My first year in seminary, I was preparing for my Christian theology final, and I discovered a strange possibility within Christian thinking. Almost any Christian doctrine, insight, or practice possessed a transparency or a resonance with many other doctrines, insights, or practices. When I listened for the resonance, I could “redescribe” any single Christian doctrine in terms of another doctrine, insight, or practice. For example, I discovered that resonance and redescription was possible between the doctrine of the “Four Notes of the Church” and the Christian practice of baptism. In the last paragraph of the Nicene Creed, the First Council of Constantinople described the Christian body in Four Notes. As Christians we confess that the church is “one, holy, catholic, and apostolic.” When the council penned this phrase, they likely had the Macedonian heresy in mind, a heresy that denied the divinity of the Holy Spirit. In thinking through the Spirit’s divinity, the council decreed that it is the Spirit who makes the church whole, sanctified, universal, and grounded in the teaching of the apostles.
In hearing the resonances between the doctrine and practice, I could then redescribe baptism according to this line from the creed. In baptism, the church is “one.” Which is to say, that while Christians differ in the manner and timing in which they practice the rite, baptism is part of what unifies and makes whole the Christian body. In and through baptism, Christians become members of the visible and invisible church—a church that is singularly and simultaneously past, present, and future. When I was baptized into the church, I became part of the same body that, for example, the Ethiopian eunuch entered (Acts 8:38). Though thousands of years, thousands of miles, race, culture, his death, and a whole host of other things separate me from this early Christian, we are both still one, still unified, still whole in Christ. Baptism marks that reality.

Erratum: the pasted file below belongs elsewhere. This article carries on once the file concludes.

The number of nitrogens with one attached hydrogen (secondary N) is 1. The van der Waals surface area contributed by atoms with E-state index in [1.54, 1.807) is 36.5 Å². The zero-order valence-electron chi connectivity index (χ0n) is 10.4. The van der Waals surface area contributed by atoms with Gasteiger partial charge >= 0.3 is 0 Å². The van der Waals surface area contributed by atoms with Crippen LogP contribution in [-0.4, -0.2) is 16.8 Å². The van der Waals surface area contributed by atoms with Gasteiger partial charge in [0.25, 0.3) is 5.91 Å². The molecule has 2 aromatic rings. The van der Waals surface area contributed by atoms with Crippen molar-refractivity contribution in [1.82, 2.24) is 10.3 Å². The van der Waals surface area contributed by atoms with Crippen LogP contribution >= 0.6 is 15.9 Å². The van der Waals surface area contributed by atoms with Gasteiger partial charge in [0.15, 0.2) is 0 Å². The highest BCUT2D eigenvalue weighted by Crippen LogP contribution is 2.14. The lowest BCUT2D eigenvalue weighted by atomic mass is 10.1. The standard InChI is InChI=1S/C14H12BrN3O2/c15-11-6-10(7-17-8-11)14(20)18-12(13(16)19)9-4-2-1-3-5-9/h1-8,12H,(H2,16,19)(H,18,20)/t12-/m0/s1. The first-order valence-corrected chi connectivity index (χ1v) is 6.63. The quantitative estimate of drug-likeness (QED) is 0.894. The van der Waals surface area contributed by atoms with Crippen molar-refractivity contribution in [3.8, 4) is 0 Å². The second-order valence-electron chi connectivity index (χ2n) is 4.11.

Second, baptism is also an act that marks the holiness of the Christian. It is not necessarily that the water saves the sinner, but the act instantiates the reality that the Christian is brought into the resurrection of Jesus, from the death of sin into a life of holiness, a life of sanctification. Baptism is, third, a universal or ecumenical practice among Christians. In fact, the Catholic Church places such emphasis on baptism’s universality that it recognizes all forms of Christian baptism as legitimate and binding. At least from the Catholic perspective, baptism is part of what makes us a “catholic” church. Finally, baptism is an apostolic practice. Jesus gave the practice to the apostles, and the apostles handed it down to the early church. Ever since that moment, Christians have engaged in that same handing down of the practice from one generation to the next.
Resonance and redescription have the potential to generate all kinds reflections and intersections, albeit within certain limits. One could describe God’s Covenants in terms of the Doctrine of Creation; Salvation in terms of Eschatology; the Lord’s Supper in terms of the Trinity. Resonance and redescription have their limits though and could potentially lead to various problems, like nonsense, formulaic repetition, or distortion of meaning. Given the example above, describing baptism in this way could potentially lead to a loss of baptism’s primary meaning, as the creed states in its next phrase, “We believe in one baptism for the forgiveness of sins.” However, handled properly, the connections between the doctrine and the practice enrich, expand, and enliven each other. Whenever I see a baptism now, I do not think of it as any less than God’s forgiveness of sin, but I also see it as more than that. I see in it layers of meaning that include and invigorate the particularity of the baptism I witness.